Motion System Design

# MSD 101: Adjustable speed drive control methods

Internal-combustion engines run on the explosive power of burning gasoline; electric motors, by contrast, run on magnetic flux. There are several ways to create and manipulate flux, thereby controlling motor speed and torque.

One method maintains a constant voltage-to-frequency (V/Hz) ratio across the motor coils, holding airgap flux constant and within safe limits. Some controllers (with torque boost) will kick up the voltage at low frequencies to compensate for the IR drop across the stator resistance.

Another, more-versatile method (flux vector) provides independent control of torque and flux. It, too, keeps V/Hz constant in an attempt to maintain constant flux. Flux and torque are typically derived from machine voltage, current, and speed. In an open-loop system, speed is estimated using a mathematical model. Closed-loop systems, on the other hand, measure speed directly, improving accuracy as well as bandwidth.

A fourth method, similar to flux vector, is used with permanent-magnet (PM) brushless servomotors. Here, the machine itself produces the optimum amount of flux, the result of a permanent-magnet rotor. This, plus the fact that a PM rotor has relatively low inertia, translates to high torque bandwidths on the order of 1,000 Hz.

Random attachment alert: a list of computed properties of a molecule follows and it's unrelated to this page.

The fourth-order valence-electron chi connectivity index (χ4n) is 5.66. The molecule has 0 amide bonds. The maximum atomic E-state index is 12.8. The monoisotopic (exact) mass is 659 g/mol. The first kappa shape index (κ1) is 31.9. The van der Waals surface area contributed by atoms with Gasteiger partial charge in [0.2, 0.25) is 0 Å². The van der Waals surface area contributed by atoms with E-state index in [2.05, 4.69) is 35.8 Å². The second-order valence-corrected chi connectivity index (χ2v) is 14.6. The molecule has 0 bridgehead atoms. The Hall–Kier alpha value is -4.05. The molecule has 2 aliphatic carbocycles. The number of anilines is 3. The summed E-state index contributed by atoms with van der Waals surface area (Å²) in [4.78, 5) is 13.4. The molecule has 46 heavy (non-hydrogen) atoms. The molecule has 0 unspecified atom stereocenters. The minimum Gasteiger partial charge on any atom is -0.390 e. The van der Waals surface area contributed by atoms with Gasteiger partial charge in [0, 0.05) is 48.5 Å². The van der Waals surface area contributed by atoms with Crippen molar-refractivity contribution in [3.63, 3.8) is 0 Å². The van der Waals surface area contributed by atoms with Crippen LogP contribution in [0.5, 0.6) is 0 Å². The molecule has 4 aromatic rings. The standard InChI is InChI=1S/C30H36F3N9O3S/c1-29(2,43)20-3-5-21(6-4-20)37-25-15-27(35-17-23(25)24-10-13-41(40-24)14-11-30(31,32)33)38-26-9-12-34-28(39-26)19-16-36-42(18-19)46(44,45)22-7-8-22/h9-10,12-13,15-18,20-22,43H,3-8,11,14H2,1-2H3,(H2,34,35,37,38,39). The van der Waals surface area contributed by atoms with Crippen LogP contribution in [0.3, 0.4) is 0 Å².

Q: What is “torque bandwidth?”
A: All motor drives have a limit in terms of dynamic range. The maximum frequency at which a drive can deliver torque is called the torque bandwidth, and is usually specified at a nominal power rating, say, 7.5 kW.

Q: What’s the main limitation of the V/Hz “volts per hertz” method?
A: Dynamic performance. Torque bandwidth is about 50 Hz; torque control is inaccurate and nonlinear below 10 Hz; torque itself drops dramatically below about 3 Hz.

Q: How does closed-loop vector compare to open loop in terms of performance?
A: Torque bandwidth for closed-loop vector is typically around 500 Hz and allows continuous operation down to zero speed. In the case of open-loop vector, the process of estimation reduces torque bandwidth to about 300 Hz. On the other hand, full torque (plus overload) is available down to about 1 Hz and stable at all speeds and loads.